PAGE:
Fatigued Black Friday drivers warned about road safety risk

Posted in Connect on November 25, 2019.

Driving for work is a high-risk activity, people who drive for work are 40% more likely than other drivers to be involved in a collision. It is estimated that driving for work accounts for involvement in 1 to 3 road collisions every year. Driving for work is one of the most dangerous things most employers ask staff to do, While drivers are responsible for how they drive, employers have duties in helping to make driving for work safer. Concerns have been raised over safety risks associated with ‘fatigued’ delivery drivers ahead of the busy Christmas period, starting with ‘Black Friday’ (29th Nov).

Exhausted delivery drivers could pose a road safety risk over the next few weeks as thousands of staff are urged to work long hours to cope with the rush of online orders around.

Delivery drivers are being pushed more than ever to get parcels out to homes as the Ireland shapes up for the discount shopping day, which is set to have the most online sales of any Black Friday to date. Being fatigued significantly increases the risk of a crash. It makes us less aware of what is happening on the road and impairs our ability to respond quickly and safely if a dangerous situation arises. The safest driver is an alert one. Driving while tired reduces the ability to concentrate and be vigilant, which means it’s much harder to pay attention and make quick, responsible decisions.

Noel Gibbons Road safety Officer said “This is an issue that has been highlighted in other Countries over the past number of years so we are appealing to Fleet owners and managers who can minimise the risk of tiredness by planning driver shifts with more precision, taking into account how many hours sleep they will be getting between shifts and whether or not they will be tired when at the wheel. The problem is not just confined to fleet drivers, with stores launching their Black Friday sales as early as Thursday evening, drivers who stay up all night shopping may increase their risk of getting drowsy or even falling asleep at the wheel. With some stores traditionally opening as early as 6 a.m. on the day, many sleepy shoppers are on the roads. As the day wears on and drivers become more fatigued, careless accidents are sure to happen.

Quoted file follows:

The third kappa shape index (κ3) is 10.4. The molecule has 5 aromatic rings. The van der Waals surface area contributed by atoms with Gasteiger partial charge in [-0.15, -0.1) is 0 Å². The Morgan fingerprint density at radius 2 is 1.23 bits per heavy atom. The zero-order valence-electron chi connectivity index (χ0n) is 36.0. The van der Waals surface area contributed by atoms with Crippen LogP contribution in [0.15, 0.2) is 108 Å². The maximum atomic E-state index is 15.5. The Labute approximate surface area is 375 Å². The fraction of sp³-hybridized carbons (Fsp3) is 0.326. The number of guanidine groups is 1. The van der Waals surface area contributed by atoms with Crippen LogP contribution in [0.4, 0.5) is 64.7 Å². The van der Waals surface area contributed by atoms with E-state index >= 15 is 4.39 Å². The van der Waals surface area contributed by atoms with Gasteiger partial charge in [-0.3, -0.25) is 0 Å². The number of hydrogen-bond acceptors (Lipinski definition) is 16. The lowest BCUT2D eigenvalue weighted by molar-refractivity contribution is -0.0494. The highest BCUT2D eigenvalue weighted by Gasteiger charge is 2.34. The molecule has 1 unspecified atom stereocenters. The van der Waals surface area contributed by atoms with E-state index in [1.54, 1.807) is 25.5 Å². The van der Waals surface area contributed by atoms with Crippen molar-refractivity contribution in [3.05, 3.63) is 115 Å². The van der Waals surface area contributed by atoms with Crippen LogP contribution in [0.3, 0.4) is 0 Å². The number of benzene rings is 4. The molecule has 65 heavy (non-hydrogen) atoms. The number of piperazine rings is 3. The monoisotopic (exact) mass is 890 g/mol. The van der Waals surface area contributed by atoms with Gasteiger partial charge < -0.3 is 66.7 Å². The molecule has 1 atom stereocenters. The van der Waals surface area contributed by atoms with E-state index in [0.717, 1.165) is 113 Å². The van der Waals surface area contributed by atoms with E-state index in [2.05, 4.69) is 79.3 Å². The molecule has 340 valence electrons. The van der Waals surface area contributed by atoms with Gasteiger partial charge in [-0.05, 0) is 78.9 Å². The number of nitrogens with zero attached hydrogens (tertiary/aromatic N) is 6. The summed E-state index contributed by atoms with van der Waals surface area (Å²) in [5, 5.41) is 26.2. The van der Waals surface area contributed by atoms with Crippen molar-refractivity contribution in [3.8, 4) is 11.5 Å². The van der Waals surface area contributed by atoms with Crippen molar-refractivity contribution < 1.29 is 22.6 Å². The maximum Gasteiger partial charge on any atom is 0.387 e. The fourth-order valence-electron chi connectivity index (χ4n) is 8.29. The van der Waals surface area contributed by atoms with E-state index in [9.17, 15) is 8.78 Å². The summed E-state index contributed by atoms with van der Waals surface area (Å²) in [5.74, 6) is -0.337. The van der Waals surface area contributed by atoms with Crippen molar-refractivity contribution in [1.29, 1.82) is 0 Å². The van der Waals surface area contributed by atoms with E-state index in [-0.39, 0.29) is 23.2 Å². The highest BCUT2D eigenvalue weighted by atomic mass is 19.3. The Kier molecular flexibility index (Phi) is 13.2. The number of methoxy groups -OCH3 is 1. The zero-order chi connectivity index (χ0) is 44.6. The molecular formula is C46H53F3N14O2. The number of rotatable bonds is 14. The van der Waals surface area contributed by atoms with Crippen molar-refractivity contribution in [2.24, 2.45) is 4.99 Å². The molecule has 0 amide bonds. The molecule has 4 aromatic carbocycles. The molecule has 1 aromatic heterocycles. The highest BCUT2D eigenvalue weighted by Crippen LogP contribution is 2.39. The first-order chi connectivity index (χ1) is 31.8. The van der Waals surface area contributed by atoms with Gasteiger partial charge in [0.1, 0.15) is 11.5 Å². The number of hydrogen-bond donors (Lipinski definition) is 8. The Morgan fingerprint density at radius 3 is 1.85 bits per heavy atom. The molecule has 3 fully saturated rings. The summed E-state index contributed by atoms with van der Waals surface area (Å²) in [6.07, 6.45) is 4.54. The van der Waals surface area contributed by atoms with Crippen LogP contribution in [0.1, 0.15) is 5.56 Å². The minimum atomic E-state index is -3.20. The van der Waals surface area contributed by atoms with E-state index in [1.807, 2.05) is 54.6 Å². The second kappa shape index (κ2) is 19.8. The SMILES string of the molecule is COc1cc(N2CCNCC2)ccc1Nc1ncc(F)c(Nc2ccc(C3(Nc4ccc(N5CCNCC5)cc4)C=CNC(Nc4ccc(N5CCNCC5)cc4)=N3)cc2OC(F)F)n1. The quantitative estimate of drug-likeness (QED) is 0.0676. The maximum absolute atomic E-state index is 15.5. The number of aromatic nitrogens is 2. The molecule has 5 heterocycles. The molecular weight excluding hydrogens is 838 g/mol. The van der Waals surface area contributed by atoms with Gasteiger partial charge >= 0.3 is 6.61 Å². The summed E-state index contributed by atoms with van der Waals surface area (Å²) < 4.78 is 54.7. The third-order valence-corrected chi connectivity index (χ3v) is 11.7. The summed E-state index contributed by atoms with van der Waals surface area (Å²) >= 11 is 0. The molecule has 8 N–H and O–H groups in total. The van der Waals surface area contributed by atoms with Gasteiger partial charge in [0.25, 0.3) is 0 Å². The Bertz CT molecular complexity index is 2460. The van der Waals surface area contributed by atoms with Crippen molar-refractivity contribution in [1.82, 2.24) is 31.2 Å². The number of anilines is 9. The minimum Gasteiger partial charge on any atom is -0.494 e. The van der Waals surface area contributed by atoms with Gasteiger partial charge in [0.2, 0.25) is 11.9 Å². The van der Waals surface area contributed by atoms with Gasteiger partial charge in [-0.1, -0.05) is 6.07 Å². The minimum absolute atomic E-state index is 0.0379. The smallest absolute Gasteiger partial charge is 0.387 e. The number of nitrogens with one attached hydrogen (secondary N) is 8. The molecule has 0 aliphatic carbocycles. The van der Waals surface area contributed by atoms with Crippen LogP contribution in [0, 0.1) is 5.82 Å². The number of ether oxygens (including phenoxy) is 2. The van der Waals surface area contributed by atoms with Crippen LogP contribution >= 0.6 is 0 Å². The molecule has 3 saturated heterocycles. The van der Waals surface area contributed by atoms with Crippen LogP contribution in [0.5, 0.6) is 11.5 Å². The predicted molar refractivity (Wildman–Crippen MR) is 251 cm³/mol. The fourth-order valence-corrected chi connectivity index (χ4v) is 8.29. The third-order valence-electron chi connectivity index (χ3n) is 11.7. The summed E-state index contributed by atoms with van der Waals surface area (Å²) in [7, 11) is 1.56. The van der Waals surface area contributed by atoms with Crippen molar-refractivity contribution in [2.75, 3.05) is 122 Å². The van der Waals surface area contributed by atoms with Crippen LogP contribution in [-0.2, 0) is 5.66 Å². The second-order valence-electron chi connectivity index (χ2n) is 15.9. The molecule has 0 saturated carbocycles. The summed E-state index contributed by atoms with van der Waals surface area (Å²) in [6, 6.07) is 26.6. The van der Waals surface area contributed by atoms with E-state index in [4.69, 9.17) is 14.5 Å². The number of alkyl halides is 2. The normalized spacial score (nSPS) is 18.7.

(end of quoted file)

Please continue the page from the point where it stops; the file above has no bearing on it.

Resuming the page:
It’s important to schedule in time for regular breaks. Even if traffic or other factors delay the set schedule, it’s important that drivers take their breaks – safety first before deadlines.

Lets not make it a black day on our roads

“No one wants to have an unlucky start to the festive season, so for black Friday we’re reminding people to be up for the challenge of driving every time they get behind the wheel,” he said.

“Pay attention, drive to the conditions and give plenty of space and consideration to other drivers sharing the road.”

Driver Fatigue – Stop. Sip. Sleep

#StopSipSleep Driver fatigue is estimated to be a contributory factor in 1 in 5 driver deaths in Ireland every year, based on international evidence. This Bank Holiday weekend if you're on the road, please stay safe.

Posted by Road Safety Authority Ireland on Friday, May 31, 2019


Eighteen out of 40 work-related fatalities last year were vehicle related and those who died were mostly men. Thirteen of those 18 were workers and five were non-workers, while 13 of the incidents happened in the workplace and five occurred on a public road.

Of the 915 road traffic fatalities in the State between 2008 and 2011, analysis suggested some 23 per cent of them were work related.

The dangers of driving while tired:

  • 4,000 people are killed per year throughout Europe because of driver tiredness
  • Driver fatigue contributes to 1 in 5 deaths in Ireland
  • Tiredness related collisions are 3 times more likely to result in death or serious injury
  • Fatigue related injuries are more likely to occur between 2 and 6 am and 3 and 5 pm
  • A motorist is 13 times more likely to have a tiredness related collision in the early morning than in the mid-morning or afternoon

Symptoms of driver fatigue

It is very difficult for drivers to accurately assess their own level of fatigue. The ability to self- assess becomes increasingly impaired as you get more fatigued, however the self-confidence in this ability remains. Nevertheless, there are some warning signs to look out for, including:

  • Trouble focussing, or narrowing of attention
  • Head nodding, or inability to keep the eyes open
  • Not remembering the last few minutes
  • Poor judgement, slower reaction time
  • “Zoning out”
  • Daydreaming and wandering thoughts
  • Constant yawning or rubbing your eyes
  • Drifting in the lane

Keep in mind that if you are experiencing any of these symptoms of driver fatigue, it is very likely that your driving performance is already impaired.

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